Such is the condition of markets today. Idleness may be the best recipe for preservation of capital as deflation holds prices down and punishes speculation.

Wednesday, July 14, 2010

Is This the End of the Rally?

Stocks may have gotten a little ahead of earnings schedule, as there was absolutely no lift to the markets, even after Intel's (INTC) blowout quarter, announced last night after the close.

Struggling all day to find any buying interest, Dow and S&P stocks sent the majority of the day trading just below the flat line, with the NASDAQ sporting slim gains.

After the FOMC minutes were released at 2:00 pm, stocks abruptly turned lower, but traders boosted them back to nearly positive by the end of the session, ending with two indices up and two down, though marginally. Overall, the FOMC minutes may have had the most impact, as the opinions expressed revealed that a majority of Fed governors felt that while the economy would not fall into recession again, growth would be moderate and it would take five or six years for the US economy to regain a solid footing.

That kind of sentiment cannot be encouraging to the general sentiment and it showed up immediately in the lackluster trading and rocky internals.

What seems to be most disconcerting to stocks are technical n nature, as the indices are all toying with the space between the 200-day moving average and the 50-day. In each case, the two have crossed, with the 200-day now declining, along with the 50-day. Moving past the 200-day line will take some very positive news, though any gains in such a sloe environment are unlikely to be lasting. It seems as though the entire earnings season has already been wasted on the past six days, in which the indices already gained 7-8%, a big enough move in any environment. Adding to the confusion is options expiration this Friday, which has no doubt contributed in a big way to the sudden upside surge.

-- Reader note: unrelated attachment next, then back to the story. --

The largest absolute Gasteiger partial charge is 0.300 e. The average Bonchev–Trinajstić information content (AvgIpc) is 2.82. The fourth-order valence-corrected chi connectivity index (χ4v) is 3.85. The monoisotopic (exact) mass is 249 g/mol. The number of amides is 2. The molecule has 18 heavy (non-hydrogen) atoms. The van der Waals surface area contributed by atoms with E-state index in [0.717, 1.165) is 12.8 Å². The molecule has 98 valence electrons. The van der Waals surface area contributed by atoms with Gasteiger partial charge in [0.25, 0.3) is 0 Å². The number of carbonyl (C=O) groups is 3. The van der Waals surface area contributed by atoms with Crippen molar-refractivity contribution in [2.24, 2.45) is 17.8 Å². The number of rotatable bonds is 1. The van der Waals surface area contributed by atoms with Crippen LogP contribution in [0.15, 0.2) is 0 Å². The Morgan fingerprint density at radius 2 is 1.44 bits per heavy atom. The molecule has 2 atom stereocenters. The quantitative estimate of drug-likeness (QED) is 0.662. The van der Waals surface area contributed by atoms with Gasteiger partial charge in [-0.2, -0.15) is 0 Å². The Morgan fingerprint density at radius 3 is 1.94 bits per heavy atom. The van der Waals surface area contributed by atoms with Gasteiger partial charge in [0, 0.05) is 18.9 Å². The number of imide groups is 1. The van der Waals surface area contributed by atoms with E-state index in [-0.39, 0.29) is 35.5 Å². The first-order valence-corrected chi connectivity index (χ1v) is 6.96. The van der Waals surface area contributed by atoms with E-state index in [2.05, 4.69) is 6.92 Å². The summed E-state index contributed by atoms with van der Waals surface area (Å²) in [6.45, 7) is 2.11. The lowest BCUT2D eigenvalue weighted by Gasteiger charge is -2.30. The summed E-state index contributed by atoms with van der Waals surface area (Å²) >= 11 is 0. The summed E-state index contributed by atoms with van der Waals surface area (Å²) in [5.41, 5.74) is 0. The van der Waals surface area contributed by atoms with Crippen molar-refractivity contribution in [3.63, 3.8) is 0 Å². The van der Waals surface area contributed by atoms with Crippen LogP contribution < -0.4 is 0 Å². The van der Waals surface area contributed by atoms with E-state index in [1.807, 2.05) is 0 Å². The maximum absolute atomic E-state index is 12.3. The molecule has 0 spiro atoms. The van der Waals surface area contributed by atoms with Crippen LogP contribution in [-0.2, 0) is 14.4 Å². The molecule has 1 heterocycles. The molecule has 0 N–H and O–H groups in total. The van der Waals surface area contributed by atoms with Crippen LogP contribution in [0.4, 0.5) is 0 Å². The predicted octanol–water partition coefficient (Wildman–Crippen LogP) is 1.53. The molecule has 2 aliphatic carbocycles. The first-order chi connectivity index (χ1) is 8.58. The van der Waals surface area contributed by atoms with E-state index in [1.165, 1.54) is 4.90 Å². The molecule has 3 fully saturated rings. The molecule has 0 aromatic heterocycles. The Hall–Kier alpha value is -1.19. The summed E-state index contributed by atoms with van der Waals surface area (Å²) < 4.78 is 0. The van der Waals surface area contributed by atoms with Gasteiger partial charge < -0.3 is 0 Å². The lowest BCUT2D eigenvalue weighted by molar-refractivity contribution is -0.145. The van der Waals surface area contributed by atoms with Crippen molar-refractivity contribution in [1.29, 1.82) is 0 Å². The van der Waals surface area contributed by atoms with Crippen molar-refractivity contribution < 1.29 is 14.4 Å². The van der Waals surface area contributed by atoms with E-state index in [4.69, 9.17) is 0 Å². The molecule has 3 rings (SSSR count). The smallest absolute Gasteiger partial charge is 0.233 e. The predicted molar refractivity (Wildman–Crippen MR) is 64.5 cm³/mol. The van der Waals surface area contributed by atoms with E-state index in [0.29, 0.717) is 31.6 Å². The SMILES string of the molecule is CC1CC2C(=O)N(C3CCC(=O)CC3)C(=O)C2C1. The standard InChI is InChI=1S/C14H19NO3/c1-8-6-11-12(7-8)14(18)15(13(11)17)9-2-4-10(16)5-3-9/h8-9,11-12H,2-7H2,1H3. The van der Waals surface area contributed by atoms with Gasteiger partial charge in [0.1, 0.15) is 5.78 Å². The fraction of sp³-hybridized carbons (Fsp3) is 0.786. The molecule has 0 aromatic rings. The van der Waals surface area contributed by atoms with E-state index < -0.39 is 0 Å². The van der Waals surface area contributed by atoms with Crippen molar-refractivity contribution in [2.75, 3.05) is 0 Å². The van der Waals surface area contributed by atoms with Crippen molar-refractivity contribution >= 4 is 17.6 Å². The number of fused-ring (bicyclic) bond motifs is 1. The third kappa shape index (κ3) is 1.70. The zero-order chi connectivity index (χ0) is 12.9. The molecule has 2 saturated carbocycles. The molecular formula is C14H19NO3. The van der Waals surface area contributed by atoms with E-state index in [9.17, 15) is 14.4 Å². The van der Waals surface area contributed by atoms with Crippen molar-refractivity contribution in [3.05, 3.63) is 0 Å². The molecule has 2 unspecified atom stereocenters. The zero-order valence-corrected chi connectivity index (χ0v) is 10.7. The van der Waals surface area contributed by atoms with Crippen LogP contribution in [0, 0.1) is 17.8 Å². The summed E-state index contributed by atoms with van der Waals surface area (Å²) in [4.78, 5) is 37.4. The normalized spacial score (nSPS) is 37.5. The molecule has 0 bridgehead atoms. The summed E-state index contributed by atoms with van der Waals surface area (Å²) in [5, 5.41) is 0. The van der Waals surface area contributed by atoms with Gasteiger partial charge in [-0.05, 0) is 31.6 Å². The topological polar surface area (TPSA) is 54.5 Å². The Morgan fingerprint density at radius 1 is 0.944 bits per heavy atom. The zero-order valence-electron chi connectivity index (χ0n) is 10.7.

Dow 10,366.72, +3.70 (0.04%)
NASDAQ 2,249.84. +7.81 (0.35%)
S&P 500 1,095.17, -0.17 (0.02%)
NYSE Composite 6,903.36, -4.42 (0.06%)

Declining issues led advancers, 3535-2828, though new high remained well beyond the reach of new lows, 176-41. It should be noted that at this time last year, stocks surged powerfully, and that should negate any strengthening of new lows for a considerable period. Volume was just about average.

NASDAQ Volume 2,165,528,750
NYSE Volume 4,653,667,000

Stocks weren't the only assets stuck in neutral. Commodities hugged the unchanged mark most of the day. Oil lost 11 cents, closing at $77.04. Gold dropped $6.50, to $1,206.80, while silver added 4 cents, to $18.27.

Financial stocks are next up on the calendar, along with PPI and CPI on Thursday and Friday, respectively. JP Morgan Chase (JPM) reports prior to the open on Thursday, with Bank of America (BAC) and Citigroup (C) releasing on Friday.